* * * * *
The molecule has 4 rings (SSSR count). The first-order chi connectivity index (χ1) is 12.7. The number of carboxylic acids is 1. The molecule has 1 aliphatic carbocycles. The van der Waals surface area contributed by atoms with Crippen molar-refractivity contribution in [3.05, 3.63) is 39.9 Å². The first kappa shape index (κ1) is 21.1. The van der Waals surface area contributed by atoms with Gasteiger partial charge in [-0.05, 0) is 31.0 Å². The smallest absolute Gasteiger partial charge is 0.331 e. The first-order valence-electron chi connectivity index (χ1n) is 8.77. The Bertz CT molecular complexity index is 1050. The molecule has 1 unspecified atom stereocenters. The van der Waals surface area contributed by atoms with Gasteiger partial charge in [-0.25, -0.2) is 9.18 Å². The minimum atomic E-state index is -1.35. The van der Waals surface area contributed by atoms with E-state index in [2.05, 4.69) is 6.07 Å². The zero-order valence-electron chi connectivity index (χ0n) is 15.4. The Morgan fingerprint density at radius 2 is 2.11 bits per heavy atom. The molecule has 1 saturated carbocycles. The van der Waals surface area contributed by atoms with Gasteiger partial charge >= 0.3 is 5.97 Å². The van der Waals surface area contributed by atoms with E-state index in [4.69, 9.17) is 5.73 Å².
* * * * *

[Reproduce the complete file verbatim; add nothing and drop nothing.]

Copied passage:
The molecule has 4 rings (SSSR count). The first-order chi connectivity index (χ1) is 12.7. The number of carboxylic acids is 1. The molecule has 1 aliphatic carbocycles. The van der Waals surface area contributed by atoms with Crippen molar-refractivity contribution in [3.05, 3.63) is 39.9 Å². The first kappa shape index (κ1) is 21.1. The van der Waals surface area contributed by atoms with Gasteiger partial charge in [-0.05, 0) is 31.0 Å². The smallest absolute Gasteiger partial charge is 0.331 e. The first-order valence-electron chi connectivity index (χ1n) is 8.77. The Bertz CT molecular complexity index is 1050. The molecule has 1 unspecified atom stereocenters. The van der Waals surface area contributed by atoms with Gasteiger partial charge in [-0.25, -0.2) is 9.18 Å². The minimum atomic E-state index is -1.35. The van der Waals surface area contributed by atoms with E-state index in [2.05, 4.69) is 6.07 Å². The zero-order valence-electron chi connectivity index (χ0n) is 15.4. The Morgan fingerprint density at radius 2 is 2.11 bits per heavy atom. The molecule has 1 saturated carbocycles. The van der Waals surface area contributed by atoms with Gasteiger partial charge >= 0.3 is 5.97 Å². The van der Waals surface area contributed by atoms with E-state index in [4.69, 9.17) is 5.73 Å².